Celebrating the Great Emancipator of America’s Pastime  

On Saturday, Major League Baseball celebrated Jackie Robinson Day. But there should be another celebration in the MLB: Branch Rickey Day.

It was Rickey who emancipated Major League Baseball. Children should study him the way they used to study Lincoln before critical race theory showed up. 

The particular man in question, Jackie Robinson, happened to be black. What mattered to Rickey—who happened to be white—was that Robinson was a superlative baseball player. So good, showing so much potential, that Rickey risked his career in baseball to recruit Robinson, who became the first black man to play in the Big Leagues, which the two men thus opened up to every man who could play the game at that level.

When Rickey became president and general manager of the Brooklyn Dodgers in 1942, all of the social legal pressure was against allowing men like Robinson to play major league baseball, no matter how well they played it. Robinson’s talent was languishing in the segregated leagues, where he was playing for the Kansas City Monarchs. Rickey thought it absurd that anyone who had the talent Robinson obviously had should be kept out of what was, at the time, touted as the league for the best of the best. 

He saw that Major League Baseball was in fact no such thing if it refused to let men like Robinson play. 

Just as it would have made a mockery of boxing if Joe Louis hadn’t been allowed to box Max Schmeling in 1936 and again in 1938. The first time, Schmeling won an upset victory over Louis by carefully studying Louis’ moves prior to the fight and noticing a habit he had of dropping his left hand after a jab—reminiscent of Sylvester Stallone’s Rocky character switching from left to right to beat Mr. T’s Clubber Lang character in “Rocky III.” The Brown Bomber—as Louis was affectionately known to his fans—came back (like Rocky) and beat Schmeling in the ’38 rematch. 

The two men became friends after the fight and remained so for the rest of their lives, with Schmeling serving as one of his pallbearers when Louis died in 1981.

Like Rickey and Robinson, Louis and Schmeling saw each other as equals and respected one another as men. That one was black and the other white was as relevant to them as the color of good spaghetti sauce is to a blind man.

But that was not an easy thing for Branch Rickey to act on in the early ’40s, when there seemed to be very little payoff in letting the best man play—and much to be gained by preventing him from playing.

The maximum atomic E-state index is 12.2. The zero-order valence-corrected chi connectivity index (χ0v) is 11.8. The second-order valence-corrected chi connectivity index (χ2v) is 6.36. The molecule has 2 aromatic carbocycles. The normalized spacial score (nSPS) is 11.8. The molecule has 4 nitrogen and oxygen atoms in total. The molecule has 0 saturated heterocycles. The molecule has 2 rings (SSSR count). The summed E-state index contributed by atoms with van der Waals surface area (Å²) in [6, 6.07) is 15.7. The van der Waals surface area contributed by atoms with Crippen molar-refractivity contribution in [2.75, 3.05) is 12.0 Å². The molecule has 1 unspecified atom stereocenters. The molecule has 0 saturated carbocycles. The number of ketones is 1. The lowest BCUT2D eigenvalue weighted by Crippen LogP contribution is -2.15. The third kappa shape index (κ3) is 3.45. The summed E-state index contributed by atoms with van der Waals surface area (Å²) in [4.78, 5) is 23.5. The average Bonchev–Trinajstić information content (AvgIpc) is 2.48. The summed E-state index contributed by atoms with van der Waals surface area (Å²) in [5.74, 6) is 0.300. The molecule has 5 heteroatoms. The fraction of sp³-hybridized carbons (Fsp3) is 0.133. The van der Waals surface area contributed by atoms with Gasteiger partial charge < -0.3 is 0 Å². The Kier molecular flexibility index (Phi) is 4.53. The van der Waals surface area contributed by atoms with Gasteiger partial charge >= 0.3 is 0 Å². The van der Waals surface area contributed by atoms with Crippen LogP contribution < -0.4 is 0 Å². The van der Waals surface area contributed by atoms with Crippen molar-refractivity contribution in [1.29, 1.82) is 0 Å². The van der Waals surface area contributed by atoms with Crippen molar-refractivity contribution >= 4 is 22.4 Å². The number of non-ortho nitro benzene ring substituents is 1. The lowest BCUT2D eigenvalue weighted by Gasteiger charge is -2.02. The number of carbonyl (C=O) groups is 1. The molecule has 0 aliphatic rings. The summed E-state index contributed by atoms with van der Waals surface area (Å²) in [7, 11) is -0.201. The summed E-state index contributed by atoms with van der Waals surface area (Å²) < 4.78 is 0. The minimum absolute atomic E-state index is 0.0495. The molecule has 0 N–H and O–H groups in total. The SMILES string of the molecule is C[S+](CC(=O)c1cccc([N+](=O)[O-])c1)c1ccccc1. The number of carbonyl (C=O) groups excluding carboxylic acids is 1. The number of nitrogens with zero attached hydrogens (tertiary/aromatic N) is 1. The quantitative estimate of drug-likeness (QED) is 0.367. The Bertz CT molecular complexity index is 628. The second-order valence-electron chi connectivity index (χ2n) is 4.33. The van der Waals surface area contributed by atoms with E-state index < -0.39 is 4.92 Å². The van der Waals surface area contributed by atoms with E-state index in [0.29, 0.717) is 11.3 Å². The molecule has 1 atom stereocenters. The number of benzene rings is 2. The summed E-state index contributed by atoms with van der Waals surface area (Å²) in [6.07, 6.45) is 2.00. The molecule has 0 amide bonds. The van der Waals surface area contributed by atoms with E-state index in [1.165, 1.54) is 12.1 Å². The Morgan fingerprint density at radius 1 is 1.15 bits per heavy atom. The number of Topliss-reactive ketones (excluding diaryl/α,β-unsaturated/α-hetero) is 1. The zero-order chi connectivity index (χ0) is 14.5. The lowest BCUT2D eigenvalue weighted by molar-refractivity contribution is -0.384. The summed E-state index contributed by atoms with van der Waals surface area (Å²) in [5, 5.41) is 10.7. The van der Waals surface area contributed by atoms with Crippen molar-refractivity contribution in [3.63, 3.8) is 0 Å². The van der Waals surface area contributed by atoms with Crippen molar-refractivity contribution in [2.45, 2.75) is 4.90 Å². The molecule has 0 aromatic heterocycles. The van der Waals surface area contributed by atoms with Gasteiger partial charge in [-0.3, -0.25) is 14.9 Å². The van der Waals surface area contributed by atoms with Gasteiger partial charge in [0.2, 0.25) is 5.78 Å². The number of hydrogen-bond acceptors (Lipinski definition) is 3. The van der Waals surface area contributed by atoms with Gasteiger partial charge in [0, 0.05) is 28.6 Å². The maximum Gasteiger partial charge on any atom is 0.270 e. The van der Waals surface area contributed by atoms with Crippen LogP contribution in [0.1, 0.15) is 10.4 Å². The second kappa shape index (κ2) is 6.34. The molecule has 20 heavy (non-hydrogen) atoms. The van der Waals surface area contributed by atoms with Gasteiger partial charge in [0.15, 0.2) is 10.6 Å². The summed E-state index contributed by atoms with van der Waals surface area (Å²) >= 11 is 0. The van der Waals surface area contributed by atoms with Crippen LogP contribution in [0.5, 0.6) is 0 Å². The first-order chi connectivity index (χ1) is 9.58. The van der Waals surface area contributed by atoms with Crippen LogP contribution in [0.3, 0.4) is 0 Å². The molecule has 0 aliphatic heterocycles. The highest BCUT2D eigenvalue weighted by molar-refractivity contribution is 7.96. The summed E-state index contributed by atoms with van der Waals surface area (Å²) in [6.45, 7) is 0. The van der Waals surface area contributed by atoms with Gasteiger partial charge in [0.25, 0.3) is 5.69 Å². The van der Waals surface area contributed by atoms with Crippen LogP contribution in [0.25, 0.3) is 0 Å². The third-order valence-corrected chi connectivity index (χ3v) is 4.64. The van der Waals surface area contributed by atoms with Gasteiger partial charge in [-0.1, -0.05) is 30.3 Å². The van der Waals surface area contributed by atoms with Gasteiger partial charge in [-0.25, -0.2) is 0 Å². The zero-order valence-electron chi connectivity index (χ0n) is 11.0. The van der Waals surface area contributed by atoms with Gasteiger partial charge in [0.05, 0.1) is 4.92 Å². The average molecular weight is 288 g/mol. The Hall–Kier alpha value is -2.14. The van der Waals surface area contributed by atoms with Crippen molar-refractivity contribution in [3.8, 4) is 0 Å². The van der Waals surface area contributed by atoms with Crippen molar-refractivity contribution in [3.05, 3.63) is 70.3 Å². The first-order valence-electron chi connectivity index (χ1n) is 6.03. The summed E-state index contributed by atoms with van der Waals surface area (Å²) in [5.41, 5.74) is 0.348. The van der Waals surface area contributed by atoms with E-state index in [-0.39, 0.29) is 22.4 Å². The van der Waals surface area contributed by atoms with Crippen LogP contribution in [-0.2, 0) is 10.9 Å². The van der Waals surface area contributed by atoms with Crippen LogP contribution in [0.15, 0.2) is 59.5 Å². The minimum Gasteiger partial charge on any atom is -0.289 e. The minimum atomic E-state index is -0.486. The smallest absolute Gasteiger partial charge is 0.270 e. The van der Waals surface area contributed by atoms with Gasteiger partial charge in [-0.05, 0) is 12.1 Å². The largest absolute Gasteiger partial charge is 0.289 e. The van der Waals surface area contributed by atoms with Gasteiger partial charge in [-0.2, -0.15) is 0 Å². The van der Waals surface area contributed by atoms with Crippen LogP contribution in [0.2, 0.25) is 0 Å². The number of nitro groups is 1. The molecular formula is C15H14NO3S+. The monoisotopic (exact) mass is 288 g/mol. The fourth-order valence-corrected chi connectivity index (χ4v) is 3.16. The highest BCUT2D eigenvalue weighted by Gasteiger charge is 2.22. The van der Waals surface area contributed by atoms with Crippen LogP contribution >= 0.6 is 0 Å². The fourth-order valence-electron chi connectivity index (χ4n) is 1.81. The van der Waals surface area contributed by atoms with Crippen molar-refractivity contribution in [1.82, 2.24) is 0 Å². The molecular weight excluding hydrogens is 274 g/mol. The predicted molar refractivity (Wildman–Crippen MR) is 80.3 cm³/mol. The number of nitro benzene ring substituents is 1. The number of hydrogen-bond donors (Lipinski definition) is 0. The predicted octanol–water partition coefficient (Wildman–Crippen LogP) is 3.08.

It was the actual Jim Crow era, when segregation was both practiced and (in many places) the law. The content of a man’s character didn’t matter as much as the color of his skin—and the same was true of his ability. Major League Baseball was all-white because only whites were allowed to play. Men who weren’t couldn’t even try out. It was as silly as refusing to let the best doctor operate because he wasn’t the right color—but that’s the way it was. 

And there was enormous pressure to keep it that way.

Some white MLB executives feared baseball fans would not be fans of baseball players who weren’t white, no matter how well they played. This included the management of the Boston Red Sox, which gave Robinson a staged “try out” where he had no chance of being inducted but was subjected to abuse on account of his race. 

Rickey faced the same, as recounted in the excellent Ken Burns PBS documentary, “Baseball.” In it, legendary sports announcer Red Barber tells of Rickey’s determination to break down the color barrier, out of idealism and business sense—because it made no sense to not promote the best. 

He wanted a meritocracy based on skills, not skin.  

And so he risked everything—not just his career in baseball, as a prominent executive—by recruiting Robinson and integrating him into MLB, first via the Montreal Royals, the Dodger’s “international” farm team—and from there to first base with the Dodgers, proper—where he became Rookie of the Year in 1947 and went on to become an All Star player for six consecutive seasons (1949-1954), won the National League’s MVP Award in 1949, played in six World Series—and became a national icon. 

And something more. A legend.

Every year on April 15th, MLB celebrates Jackie Robinson Day. Where every player, black, white, Latin, or Asian wear’s Robinson’s number 42 to commemorate the day Jackie made his major league debut.

Robinson set the example that another man would talk about years after his baseball career was over. That man was Martin Luther King, Jr., who rejected the idea that a man ought to be judged by his looks rather than who is—and what he does.

And it was another man who agreed with them both, who happened to be a white man. A man who didn’t patronize any man but saw, respected—and promoted—talent when he saw it. 

Even if it might have cost him everything, professionally and personally. 

And that makes him a major-leaguer, too.  

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